Monday, 2 September 2013

Why UK Public Debt is out of control

Essentially though, the reason why modern debt levels have gotten as high as they have is because they are based on underlying levels of cost reliance. Money got borrowed because of the need to continue to pay for public services that had settled at an established rate. That rate kept getting higher until tax revenue couldn’t pay for it any more.
A crucial political divide faded. Once, one party (Labour) was seen as caring but financially incompetent; the other (Conservative) was seen as competent but uncaring. That meant there was some measure of control on public sector spending. The bill at some point would get too high, and the Tories would be voted in on the expectation that they would fix the mess from the Left. Then they would get booted out, and Labour would be expected to look after anybody who might have slipped through the net.
Increasingly, the political argument shifted. Healthcare, education and many areas of social welfare were seen as things that ‘deserved’ huge amounts of money thrown at them, since the problem set out under the Dump Philosophy was that these areas had (under “eighteen years of Tory misrule”) suffered wilful neglect. Dump bags of cash (several hundred billions would do) and the problems would vanish.
This was, of course, dependent on there being large amounts of money to hand. Since the tax take wasn’t enough, more tax raiding was needed – first as one offs, then as the now-infamous ‘stealth taxes’. After the first Labour term, however, it was clear that by itself this revenue wasn’t enough. The shortfall would have to be covered by borrowing.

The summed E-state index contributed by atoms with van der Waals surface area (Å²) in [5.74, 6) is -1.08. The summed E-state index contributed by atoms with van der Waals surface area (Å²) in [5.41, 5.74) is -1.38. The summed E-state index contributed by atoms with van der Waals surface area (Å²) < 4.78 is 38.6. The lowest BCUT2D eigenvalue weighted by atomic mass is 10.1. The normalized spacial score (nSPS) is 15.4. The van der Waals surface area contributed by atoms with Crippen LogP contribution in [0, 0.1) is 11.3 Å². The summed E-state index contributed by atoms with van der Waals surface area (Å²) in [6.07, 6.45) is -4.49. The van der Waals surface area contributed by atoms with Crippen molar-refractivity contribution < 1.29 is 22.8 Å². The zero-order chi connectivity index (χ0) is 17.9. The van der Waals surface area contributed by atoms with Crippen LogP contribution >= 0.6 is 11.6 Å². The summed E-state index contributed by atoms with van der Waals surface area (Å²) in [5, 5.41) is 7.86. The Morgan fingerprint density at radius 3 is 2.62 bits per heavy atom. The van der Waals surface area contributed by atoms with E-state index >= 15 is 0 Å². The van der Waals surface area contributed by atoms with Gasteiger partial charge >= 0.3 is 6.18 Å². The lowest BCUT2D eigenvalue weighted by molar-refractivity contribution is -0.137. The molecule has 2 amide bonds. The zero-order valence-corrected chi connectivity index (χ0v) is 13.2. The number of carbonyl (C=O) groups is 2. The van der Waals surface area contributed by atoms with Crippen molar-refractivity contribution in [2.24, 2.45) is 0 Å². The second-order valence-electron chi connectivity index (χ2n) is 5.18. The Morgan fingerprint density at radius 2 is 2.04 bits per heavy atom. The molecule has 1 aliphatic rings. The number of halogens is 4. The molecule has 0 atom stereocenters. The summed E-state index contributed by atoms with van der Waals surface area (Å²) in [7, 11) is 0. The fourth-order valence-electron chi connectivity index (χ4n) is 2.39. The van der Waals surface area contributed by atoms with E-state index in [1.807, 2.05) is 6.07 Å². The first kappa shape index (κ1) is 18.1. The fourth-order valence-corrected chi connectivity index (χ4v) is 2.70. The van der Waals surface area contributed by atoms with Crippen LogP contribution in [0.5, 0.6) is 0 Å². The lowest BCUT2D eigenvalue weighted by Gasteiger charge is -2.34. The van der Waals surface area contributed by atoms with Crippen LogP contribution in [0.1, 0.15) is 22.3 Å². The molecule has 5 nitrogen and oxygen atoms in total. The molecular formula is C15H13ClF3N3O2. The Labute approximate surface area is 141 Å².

Borrowing is a beautiful option for politicians. It is like an EU derogation – it solves the problem by making it go away immediately, and when the chosen time comes that it returns, it smacks your successor between the eyes. That tends to be long after you’ve moved on to another department – or, even better yet, gone into Opposition.
There is an unhappy corollary to this. Some people in the press and in Parliament spotted what was going on, and criticised the Government for bankrolling itself this way. Of course, anybody who challenges billions of pounds being spent on public services by definition is obviously suggesting OAPs should freeze to ice cubes in their homes, and therefore is by definition an evil, heartless, cruel person who deserves to be completely ignored not only on this but on any other subject as well. It would have made a junior Stalin proud, the Number 10 Press Office at times. Given that kind of environment in the media and on public platforms, are we really so surprised that our more sane representatives have been running scared? It’s no excuse of course for weak leadership and for not making the arguments, meaning that the spend-to-you-bust fiscal demagogues were increasingly left with a free run. But it also makes those who did stand up for rational public spending and put their necks on the line all the more deserving of credit in retrospect for attempting it.

from "A Fate Worse the Debt" by Dr Lee Rotherham

Buy your copy at a bookshop or on Amazon

As the UK talks of cuts and austerity, this book explores for beginners the true scale of our financial problems, and some of the controversies behind modern spending. Warning: do not read if you suffer from high blood pressure, or lack a sense of humour in a crisis. Among the questions answered are: What is the difference between Deficit and Debt? How much does the United Kingdom Government really owe? Who is Scotland's forgotten debt genius? How big could you build a new Hadrian's Wall from Pound coins paid out of Britain's debt? Why was Britain's first civil war two thousand years ago triggered by debt repayments? How did WW2 US airmen unexpectedly help bail out Britain's war effort? What was the Geddes Axe, and how far did it swing? What can a wombat's posterior warn us of? How big is our creek today and is there a paddle? Launched to coincide with the Coalition Government's "make or break" 2013 Budget, this book puts the country's financial problems firmly under the microscope. It explains what is going on and why in terms the layman can understand - and will find absolutely terrifying. Possibly the most important book about government you will ever read.

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